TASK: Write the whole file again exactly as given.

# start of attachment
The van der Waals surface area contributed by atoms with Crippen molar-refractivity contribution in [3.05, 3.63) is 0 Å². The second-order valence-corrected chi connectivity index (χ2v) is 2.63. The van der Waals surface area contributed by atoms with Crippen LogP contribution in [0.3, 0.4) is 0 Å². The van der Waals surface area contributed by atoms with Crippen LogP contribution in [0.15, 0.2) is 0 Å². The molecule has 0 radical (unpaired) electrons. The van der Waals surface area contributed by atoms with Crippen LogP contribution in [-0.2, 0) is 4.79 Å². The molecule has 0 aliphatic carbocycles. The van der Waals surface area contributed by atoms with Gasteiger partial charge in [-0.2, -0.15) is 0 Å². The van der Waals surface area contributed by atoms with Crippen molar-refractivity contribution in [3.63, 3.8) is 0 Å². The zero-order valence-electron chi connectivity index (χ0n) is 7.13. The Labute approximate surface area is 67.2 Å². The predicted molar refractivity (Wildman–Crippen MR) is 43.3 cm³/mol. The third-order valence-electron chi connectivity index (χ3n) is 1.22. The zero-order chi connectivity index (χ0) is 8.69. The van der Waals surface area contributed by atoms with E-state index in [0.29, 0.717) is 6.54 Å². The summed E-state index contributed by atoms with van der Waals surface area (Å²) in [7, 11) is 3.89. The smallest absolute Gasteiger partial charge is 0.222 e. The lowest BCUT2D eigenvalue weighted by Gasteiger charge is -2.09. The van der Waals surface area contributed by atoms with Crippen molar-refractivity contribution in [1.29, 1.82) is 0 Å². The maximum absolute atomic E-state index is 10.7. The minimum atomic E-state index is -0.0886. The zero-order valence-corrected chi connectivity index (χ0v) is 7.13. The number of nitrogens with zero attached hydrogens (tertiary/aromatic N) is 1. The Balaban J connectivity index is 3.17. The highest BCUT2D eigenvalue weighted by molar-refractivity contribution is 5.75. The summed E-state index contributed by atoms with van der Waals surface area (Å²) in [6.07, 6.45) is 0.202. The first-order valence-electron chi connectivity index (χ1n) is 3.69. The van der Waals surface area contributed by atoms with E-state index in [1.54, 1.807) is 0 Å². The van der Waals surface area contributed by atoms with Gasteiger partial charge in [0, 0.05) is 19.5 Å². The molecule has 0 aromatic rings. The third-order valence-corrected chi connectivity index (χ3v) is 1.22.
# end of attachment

The van der Waals surface area contributed by atoms with Crippen molar-refractivity contribution in [3.05, 3.63) is 0 Å². The second-order valence-corrected chi connectivity index (χ2v) is 2.63. The van der Waals surface area contributed by atoms with Crippen LogP contribution in [0.3, 0.4) is 0 Å². The van der Waals surface area contributed by atoms with Crippen LogP contribution in [0.15, 0.2) is 0 Å². The molecule has 0 radical (unpaired) electrons. The van der Waals surface area contributed by atoms with Crippen LogP contribution in [-0.2, 0) is 4.79 Å². The molecule has 0 aliphatic carbocycles. The van der Waals surface area contributed by atoms with Gasteiger partial charge in [-0.2, -0.15) is 0 Å². The van der Waals surface area contributed by atoms with Crippen molar-refractivity contribution in [3.63, 3.8) is 0 Å². The zero-order valence-electron chi connectivity index (χ0n) is 7.13. The Labute approximate surface area is 67.2 Å². The predicted molar refractivity (Wildman–Crippen MR) is 43.3 cm³/mol. The third-order valence-electron chi connectivity index (χ3n) is 1.22. The zero-order chi connectivity index (χ0) is 8.69. The van der Waals surface area contributed by atoms with E-state index in [0.29, 0.717) is 6.54 Å². The summed E-state index contributed by atoms with van der Waals surface area (Å²) in [7, 11) is 3.89. The smallest absolute Gasteiger partial charge is 0.222 e. The lowest BCUT2D eigenvalue weighted by Gasteiger charge is -2.09. The van der Waals surface area contributed by atoms with Crippen molar-refractivity contribution in [1.29, 1.82) is 0 Å². The maximum absolute atomic E-state index is 10.7. The minimum atomic E-state index is -0.0886. The zero-order valence-corrected chi connectivity index (χ0v) is 7.13. The number of nitrogens with zero attached hydrogens (tertiary/aromatic N) is 1. The Balaban J connectivity index is 3.17. The highest BCUT2D eigenvalue weighted by molar-refractivity contribution is 5.75. The summed E-state index contributed by atoms with van der Waals surface area (Å²) in [6.07, 6.45) is 0.202. The first-order valence-electron chi connectivity index (χ1n) is 3.69. The van der Waals surface area contributed by atoms with E-state index in [1.54, 1.807) is 0 Å². The van der Waals surface area contributed by atoms with Gasteiger partial charge in [0, 0.05) is 19.5 Å². The molecule has 0 aromatic rings. The third-order valence-corrected chi connectivity index (χ3v) is 1.22.